HIV’s Crystal Key

The Aids virus is a quick-change artist that copies itself at lighting speed. But a team of scientists at Rutgers believes it can outsmart the killer.

To change the world, Eddy Arnold has always tried to think small.

For nearly 20 years, the Rutgers University chemist has obsessively dismantled the AIDS virus to untangle its deadly submicroscopic machinery.

And it is there, in the complex world of the minuscule, he believes he finally has found a magic bullet that stops AIDS in its tracks.

Arnold and his coterie of researchers have developed what they regard as three revolutionary AIDS drugs, each part of a family they call DAPY (which rhymes with happy). The drugs, they believe, can destroy HIV, the deadly virus that causes AIDS.

To do this, the drugs do as HIV does when it devours immune systems: They change shape. Put another way, DAPYs are a master key that can fit any strand of the virus, regardless of how it tries to disguise itself.

As Arnold says: “We’re onto something very, very special.”

Understanding and controlling this flexibility in a treatment is crucial because HIV’s biggest challenge to science and medicine has been its ability to consistently mutate, outrunning any drug or vaccine custom-designed to quash it. And unlike other treatments that focus on blocking HIV from entering healthy cells or from containing contaminated ones, DAPYs literally douse a lit firecracker by interfering with any of the 20,000 steps HIV takes to copy itself at warp speed.

At the core of this discovery is reverse transcriptase — the villain in this story and a submicroscopic protein not normally found in healthy human cells. The team believes RT is the ideal protein to disable because it offers so many opportunities to be blocked.

The most promising of the three DAPY drugs in the family is a new supercompound known as R278474.

Because DAPYs can be delivered in just one pill instead of the present drug cocktail taken by millions of AIDS patients, Arnold and others believe they are another step closer to the goal of creating a cheaper, more effective way to stay ahead of the epidemic.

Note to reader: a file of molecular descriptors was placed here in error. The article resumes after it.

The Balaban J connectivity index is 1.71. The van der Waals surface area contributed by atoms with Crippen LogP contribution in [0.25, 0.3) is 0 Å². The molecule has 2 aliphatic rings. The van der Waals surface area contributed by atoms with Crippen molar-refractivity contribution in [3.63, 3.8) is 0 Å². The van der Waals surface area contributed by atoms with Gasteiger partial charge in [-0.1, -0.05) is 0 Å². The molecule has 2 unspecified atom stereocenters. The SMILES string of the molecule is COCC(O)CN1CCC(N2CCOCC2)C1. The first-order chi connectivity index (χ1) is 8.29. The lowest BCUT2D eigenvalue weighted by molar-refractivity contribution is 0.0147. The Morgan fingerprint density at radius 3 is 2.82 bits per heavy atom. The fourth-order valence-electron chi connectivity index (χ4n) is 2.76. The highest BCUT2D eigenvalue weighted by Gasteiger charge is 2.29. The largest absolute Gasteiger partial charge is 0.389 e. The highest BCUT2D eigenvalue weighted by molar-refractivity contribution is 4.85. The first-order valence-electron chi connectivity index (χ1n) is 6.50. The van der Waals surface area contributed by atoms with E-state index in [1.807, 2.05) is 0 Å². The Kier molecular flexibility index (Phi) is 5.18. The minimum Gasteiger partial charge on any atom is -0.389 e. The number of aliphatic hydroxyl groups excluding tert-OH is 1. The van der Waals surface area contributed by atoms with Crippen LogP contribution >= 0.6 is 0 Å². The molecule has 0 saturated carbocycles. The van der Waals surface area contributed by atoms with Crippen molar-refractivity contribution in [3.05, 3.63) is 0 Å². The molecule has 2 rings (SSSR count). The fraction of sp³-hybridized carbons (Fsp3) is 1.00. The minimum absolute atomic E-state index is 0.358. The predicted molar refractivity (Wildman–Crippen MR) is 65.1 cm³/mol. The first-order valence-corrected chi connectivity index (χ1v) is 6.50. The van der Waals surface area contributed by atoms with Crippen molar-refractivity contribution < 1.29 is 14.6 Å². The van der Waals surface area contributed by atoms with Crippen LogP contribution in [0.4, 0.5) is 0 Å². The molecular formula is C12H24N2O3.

So far, tests conducted internally at New Brunswick-based Johnson & Johnson indicate the drug is a snap to synthesize, is easily absorbed with minimal side effects and shows promise as a once-daily, low-dose oral treatment.

For researchers on the front line, R278474 and its cousins may be that magic bullet.

“This could be it,” said Stephen Smith, a physician/scientist who directs the department of infectious disease at Saint Michael’s Medical Center in Newark. “We’re all looking for the next class of drugs.”

Smith manages dozens of clinical trials testing AIDS treatments and said the idea underlying the new RT inhibitors makes sense.

“Reverse transcriptase is very important in the biology of AIDS,” Smith said. “If you can really inhibit reverse transcriptase, you can stop AIDS.”

This is the story of how a team of AIDS researchers remained true to their instincts about reverse transcriptase during nearly 20 years of painstaking research – even when the rest of the scientific world was spinning in another direction.


It will take an extraordinary remedy to beat AIDS for good. After being held in check for 17 years – first by workhorse medications such as AZT, introduced in 1987, and then by drug cocktails, available since 1996 – the disease now is becoming resistant to long-held treatments.

Worldwide, acquired immune deficiency syndrome has killed 20 million people since appearing in the United States in 1981. And 40 million now live with the disease, according to United Nations statistics.

In New Jersey, more than 32,000 people suffer from AIDS, ranking the state fifth in the country. In the developing world, where many cannot afford even generic versions of AIDS medications, the virus kills people during their most productive years and decimates regions.

It also has been an expensive fight. Government funding for research, prevention and assistance was more than $14.7 billion in 2002.

Arnold thinks he can solve some of these problems.

Known to faculty and students on Rutgers University’s Busch Campus in Piscataway as a sweet-natured scientist, Arnold, 47, studies the structure of biological molecules – the proteins that are the beating heart of the human immunodeficiency virus.

He does this through X-ray crystallography, an increasingly popular technique used in chemistry and biology to determine the structure of molecules – the smallest particles of an element or compound that can exist and still retain all the same characteristics.

Arnold, whom you might find in a shirt and bolo tie one day and a rock ‘n’ roll band’s T-shirt the next, always has enjoyed complex puzzles. Growing up in Pittsburgh he was completing 500-piece jigsaw puzzles at age 3. By 10, he was up to 2,000-piece sets.

Even now, when Arnold sits in his book-lined office deep in the cavernous Center for Advanced Biotechnology and Medicine, he can close his eyes and see thousands of atoms that make up RT.